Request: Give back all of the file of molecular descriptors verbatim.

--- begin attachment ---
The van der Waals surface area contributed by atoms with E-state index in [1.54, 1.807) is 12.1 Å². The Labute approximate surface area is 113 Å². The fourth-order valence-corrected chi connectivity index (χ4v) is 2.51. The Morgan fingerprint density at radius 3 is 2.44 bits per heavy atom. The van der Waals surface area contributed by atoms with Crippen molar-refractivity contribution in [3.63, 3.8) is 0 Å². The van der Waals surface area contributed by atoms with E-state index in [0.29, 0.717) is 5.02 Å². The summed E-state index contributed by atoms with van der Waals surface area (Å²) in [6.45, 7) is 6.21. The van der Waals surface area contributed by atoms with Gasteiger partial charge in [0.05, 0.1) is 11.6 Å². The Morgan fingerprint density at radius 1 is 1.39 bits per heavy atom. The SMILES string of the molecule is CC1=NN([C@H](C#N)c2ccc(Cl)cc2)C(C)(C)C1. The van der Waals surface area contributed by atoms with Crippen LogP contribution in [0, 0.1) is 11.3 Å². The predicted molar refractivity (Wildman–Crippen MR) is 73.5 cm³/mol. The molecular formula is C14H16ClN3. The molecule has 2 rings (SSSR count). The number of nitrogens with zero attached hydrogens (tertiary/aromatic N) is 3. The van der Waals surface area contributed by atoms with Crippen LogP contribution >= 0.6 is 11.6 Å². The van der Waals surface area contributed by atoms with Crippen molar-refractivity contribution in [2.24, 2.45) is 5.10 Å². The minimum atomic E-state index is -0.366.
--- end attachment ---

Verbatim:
The van der Waals surface area contributed by atoms with E-state index in [1.54, 1.807) is 12.1 Å². The Labute approximate surface area is 113 Å². The fourth-order valence-corrected chi connectivity index (χ4v) is 2.51. The Morgan fingerprint density at radius 3 is 2.44 bits per heavy atom. The van der Waals surface area contributed by atoms with Crippen molar-refractivity contribution in [3.63, 3.8) is 0 Å². The van der Waals surface area contributed by atoms with E-state index in [0.29, 0.717) is 5.02 Å². The summed E-state index contributed by atoms with van der Waals surface area (Å²) in [6.45, 7) is 6.21. The van der Waals surface area contributed by atoms with Gasteiger partial charge in [0.05, 0.1) is 11.6 Å². The Morgan fingerprint density at radius 1 is 1.39 bits per heavy atom. The SMILES string of the molecule is CC1=NN([C@H](C#N)c2ccc(Cl)cc2)C(C)(C)C1. The van der Waals surface area contributed by atoms with Crippen LogP contribution in [0, 0.1) is 11.3 Å². The predicted molar refractivity (Wildman–Crippen MR) is 73.5 cm³/mol. The molecular formula is C14H16ClN3. The molecule has 2 rings (SSSR count). The number of nitrogens with zero attached hydrogens (tertiary/aromatic N) is 3. The van der Waals surface area contributed by atoms with Crippen LogP contribution >= 0.6 is 11.6 Å². The van der Waals surface area contributed by atoms with Crippen molar-refractivity contribution in [2.24, 2.45) is 5.10 Å². The minimum atomic E-state index is -0.366.